“Not on my watch, you...you uncouth, Scottish...”
Betty wasn't used to insulting people.
However, she tried her best to make an effort for those who were trying to kill her. She hissed.
Pete chuckled. "Looks like the Lady is a vamp, Robert."
Robert sat on the floor, a little dumbstruck. Betty shifted her weight between her feet, waiting for his next move.
"Pete...you're a vampire too?,” he queried, the confusion in his voice defined by a Scooby-Doo-esque change of pitch.
"Yep, fangs and all," he replied, grinning again.
At this point, Betty chose to lunge at him, hissing as she flew threw the air. Pete dodged her easily, and slid across the floor to the abandoned stake. Years of bar fights had trained his reflexes and dumb strength. Now, Betty had inadvertently bestowed upon him the gift of immortality; he was Neo-like in fluidity in a fight.
Robert was as puzzled as ever. He didn't seem to notice what was going on in front of him. Creasing his brow, he asked, as if to thin air:
"But I...you...,” he stumbled.
“Is this not a...," he searched for the right word. "Problem?".
Pete had snagged the stake in one hand. Betty snarled, furious, and spun on one heel, making to jump again. He was on his feet in an instant, ready for her.
"Robert you fecking idiot, how long have you known me?”
His eyes didn't leave Betty as he spoke. His ability to maintain his level of sarcasm in combat was commendable.
"Urm...since...high school?,” Robert offered.
The Scotsman hit Betty square in the face as she flew at him. He didn't need to work at all, she literally leapt into it.
"And what do I hate most?," he asked, his tone reminiscent of an exasperated supply teacher.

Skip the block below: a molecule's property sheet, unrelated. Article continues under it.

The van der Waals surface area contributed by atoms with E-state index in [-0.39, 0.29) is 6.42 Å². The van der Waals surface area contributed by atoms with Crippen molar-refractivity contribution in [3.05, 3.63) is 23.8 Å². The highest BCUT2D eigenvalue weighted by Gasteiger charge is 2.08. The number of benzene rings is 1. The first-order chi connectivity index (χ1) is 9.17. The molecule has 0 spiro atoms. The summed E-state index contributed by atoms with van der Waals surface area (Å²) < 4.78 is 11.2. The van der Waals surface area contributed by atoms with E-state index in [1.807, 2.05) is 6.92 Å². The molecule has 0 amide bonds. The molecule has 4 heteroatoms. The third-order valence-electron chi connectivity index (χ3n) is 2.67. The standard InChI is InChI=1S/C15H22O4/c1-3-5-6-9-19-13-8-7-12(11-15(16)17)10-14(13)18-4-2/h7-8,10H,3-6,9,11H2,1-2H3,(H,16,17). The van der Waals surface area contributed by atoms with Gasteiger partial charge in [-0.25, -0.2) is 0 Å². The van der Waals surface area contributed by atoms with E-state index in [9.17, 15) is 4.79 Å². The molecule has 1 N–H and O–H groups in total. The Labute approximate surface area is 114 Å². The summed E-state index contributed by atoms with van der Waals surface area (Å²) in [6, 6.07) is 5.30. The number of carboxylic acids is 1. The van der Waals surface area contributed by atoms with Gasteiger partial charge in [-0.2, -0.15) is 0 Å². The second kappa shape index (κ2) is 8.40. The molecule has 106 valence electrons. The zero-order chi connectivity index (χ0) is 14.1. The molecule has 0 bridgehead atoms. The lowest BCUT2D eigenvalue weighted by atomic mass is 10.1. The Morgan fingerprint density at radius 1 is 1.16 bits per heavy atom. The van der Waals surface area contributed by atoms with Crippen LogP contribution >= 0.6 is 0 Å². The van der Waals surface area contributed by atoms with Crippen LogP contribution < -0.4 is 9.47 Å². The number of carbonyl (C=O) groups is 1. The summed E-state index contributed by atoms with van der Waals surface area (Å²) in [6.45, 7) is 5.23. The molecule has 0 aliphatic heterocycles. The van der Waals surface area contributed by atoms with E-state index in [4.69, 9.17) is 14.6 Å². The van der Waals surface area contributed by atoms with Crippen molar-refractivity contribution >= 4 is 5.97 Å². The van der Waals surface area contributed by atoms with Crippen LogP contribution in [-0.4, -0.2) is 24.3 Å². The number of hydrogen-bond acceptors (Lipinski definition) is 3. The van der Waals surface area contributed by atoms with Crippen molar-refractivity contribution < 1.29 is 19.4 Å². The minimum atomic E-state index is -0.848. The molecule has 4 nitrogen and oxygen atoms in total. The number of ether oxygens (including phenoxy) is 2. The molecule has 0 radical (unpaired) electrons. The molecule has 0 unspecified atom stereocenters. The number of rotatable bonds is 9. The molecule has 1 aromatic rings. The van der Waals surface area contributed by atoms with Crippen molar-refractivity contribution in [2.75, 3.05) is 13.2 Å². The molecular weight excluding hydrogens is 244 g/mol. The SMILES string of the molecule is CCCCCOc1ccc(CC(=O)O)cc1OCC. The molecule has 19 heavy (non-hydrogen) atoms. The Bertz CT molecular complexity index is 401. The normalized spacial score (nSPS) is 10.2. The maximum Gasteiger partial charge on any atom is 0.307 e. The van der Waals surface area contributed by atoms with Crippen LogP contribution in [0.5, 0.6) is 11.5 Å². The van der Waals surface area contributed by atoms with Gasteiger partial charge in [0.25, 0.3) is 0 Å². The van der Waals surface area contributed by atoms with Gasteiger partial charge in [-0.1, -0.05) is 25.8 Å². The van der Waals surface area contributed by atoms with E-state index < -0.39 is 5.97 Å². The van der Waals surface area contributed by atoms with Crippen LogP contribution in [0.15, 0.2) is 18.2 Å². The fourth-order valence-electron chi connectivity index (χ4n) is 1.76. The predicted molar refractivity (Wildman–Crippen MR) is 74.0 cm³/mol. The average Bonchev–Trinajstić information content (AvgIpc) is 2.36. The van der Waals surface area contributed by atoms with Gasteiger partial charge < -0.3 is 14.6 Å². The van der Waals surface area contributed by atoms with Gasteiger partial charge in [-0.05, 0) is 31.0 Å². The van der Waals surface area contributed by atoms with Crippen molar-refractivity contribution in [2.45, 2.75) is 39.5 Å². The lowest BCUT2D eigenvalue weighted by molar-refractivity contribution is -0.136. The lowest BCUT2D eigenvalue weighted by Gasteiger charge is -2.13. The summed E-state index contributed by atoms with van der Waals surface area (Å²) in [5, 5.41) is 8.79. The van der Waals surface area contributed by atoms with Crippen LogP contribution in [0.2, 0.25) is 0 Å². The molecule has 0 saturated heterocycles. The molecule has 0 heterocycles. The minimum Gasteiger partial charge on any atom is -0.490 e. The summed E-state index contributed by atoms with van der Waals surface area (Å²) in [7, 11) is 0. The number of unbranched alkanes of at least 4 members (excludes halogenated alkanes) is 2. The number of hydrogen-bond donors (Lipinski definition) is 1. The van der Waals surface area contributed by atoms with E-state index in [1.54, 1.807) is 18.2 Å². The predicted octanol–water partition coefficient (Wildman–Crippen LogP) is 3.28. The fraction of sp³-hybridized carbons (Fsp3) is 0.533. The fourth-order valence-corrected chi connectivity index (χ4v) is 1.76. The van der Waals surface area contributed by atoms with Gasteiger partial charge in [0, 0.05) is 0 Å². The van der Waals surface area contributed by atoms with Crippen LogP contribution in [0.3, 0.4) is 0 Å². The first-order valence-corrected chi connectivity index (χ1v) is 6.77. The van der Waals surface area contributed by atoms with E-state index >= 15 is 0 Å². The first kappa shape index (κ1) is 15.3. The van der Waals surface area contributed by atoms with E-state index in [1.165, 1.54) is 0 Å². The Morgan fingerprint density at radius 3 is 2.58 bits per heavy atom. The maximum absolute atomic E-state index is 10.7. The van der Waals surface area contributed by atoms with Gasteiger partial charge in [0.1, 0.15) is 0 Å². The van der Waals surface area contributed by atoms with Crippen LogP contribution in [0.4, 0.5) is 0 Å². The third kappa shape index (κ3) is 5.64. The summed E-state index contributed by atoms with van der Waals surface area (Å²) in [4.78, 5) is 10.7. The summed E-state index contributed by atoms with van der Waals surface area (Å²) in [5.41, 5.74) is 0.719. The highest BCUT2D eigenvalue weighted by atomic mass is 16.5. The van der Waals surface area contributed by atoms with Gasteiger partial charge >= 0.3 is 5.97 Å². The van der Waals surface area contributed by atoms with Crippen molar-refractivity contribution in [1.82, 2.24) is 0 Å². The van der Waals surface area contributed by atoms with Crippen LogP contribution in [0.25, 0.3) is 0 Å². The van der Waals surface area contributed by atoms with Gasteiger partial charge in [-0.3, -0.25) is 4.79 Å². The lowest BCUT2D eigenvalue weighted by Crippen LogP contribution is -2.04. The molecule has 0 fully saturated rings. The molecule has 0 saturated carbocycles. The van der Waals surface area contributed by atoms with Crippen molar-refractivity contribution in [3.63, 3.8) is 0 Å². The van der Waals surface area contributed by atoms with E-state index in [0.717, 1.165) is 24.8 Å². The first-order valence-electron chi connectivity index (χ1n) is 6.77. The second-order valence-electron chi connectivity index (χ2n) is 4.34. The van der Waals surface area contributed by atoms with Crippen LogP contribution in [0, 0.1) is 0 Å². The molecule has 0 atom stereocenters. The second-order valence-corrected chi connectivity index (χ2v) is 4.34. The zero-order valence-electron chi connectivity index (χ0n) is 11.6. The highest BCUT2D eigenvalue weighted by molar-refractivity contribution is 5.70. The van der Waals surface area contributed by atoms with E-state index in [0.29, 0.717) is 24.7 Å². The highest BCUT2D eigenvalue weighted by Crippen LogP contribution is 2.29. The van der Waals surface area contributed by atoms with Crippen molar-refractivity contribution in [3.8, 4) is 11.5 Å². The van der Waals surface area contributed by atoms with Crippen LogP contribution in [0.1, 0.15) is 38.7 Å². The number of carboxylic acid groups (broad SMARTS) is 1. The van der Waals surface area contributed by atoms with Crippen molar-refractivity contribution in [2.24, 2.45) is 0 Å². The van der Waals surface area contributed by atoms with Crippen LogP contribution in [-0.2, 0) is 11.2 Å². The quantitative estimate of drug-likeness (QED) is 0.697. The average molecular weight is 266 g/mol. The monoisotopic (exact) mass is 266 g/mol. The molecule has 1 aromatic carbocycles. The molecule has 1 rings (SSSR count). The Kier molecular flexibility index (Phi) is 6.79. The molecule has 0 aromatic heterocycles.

Betty sprawled on the floor as she landed on her back. It was a little like watching a reluctant Doberman fight a kitten. She snatched one of the dining chairs from her right, and proceeded to raise it high and fling it, with all her force, at Pete.
"And?," he prompted, before the impact.
Robert sat on the floor, covered in blood. There was shattered glass everywhere and his wife kept kicking it up in her onslaught. Robert tilted his head, and realised the answer.
"Right," said Pete, sturdy as ever as a chair splintered over his head. He paused a moment, brushed some fractured wood-and-varnish from his shoulder. Then, he ran at Betty, yanked her up by the wool of her jumper, and flung her out of the opposite window looking onto the back garden.
As coolly as ever he walked over to the second broken window.
"This isn't exactly a bad lifestyle change for me,” he stated, his boots crunching on the glass as he tread over it. “Gets me off the drinking, at least."
Betty was smouldering a little under the sunlight on the lawn, starting to whimper. She still jumped at him, attempting to dig her claws in his arm. He shook her off with ease, and she ended up slumped against the a mini-BBQ central of the grass.
"I was in a right state when I realised I'd never have a pint again. But," he shrugged, shielding his face with his arm and he started to emit smoke, "It's probably healthier".
Healthier to be undead. Only in Pete's sake.
Robert followed him, as if in a dream. Two broken windows now.
She was weak and writhing, bent over backwards on the BBQ grill. Small flames sprouted from all over anywhere there was skin on show, and she was hissing incessantly, saying something that could've been “help” or “Please”. Pete shut his eyes for a moment, blinking in the fading sunlight, and grimaced.
Betty's attention turned to her husband. She looked at him pleadingly, her expression hurt.
“Robert...,” she mumbled, a ghost of her old self. These were the words of the woman he'd fallen in love with.
Finally, he snapped out of it. His wife was going to die.
“Hope you like your stake well done, Robert,” Pete called to him. Then he drove the stake through her heart.
Betty didn't react, she just went limp.
Pete lit a match from a match book in his pockets, got out a cigarette, and started to smoke. As an afterthought, he tossed the remainder of the match onto the BBQ.
Then he nonchalantly walked back inside the flat and watched Betty burn.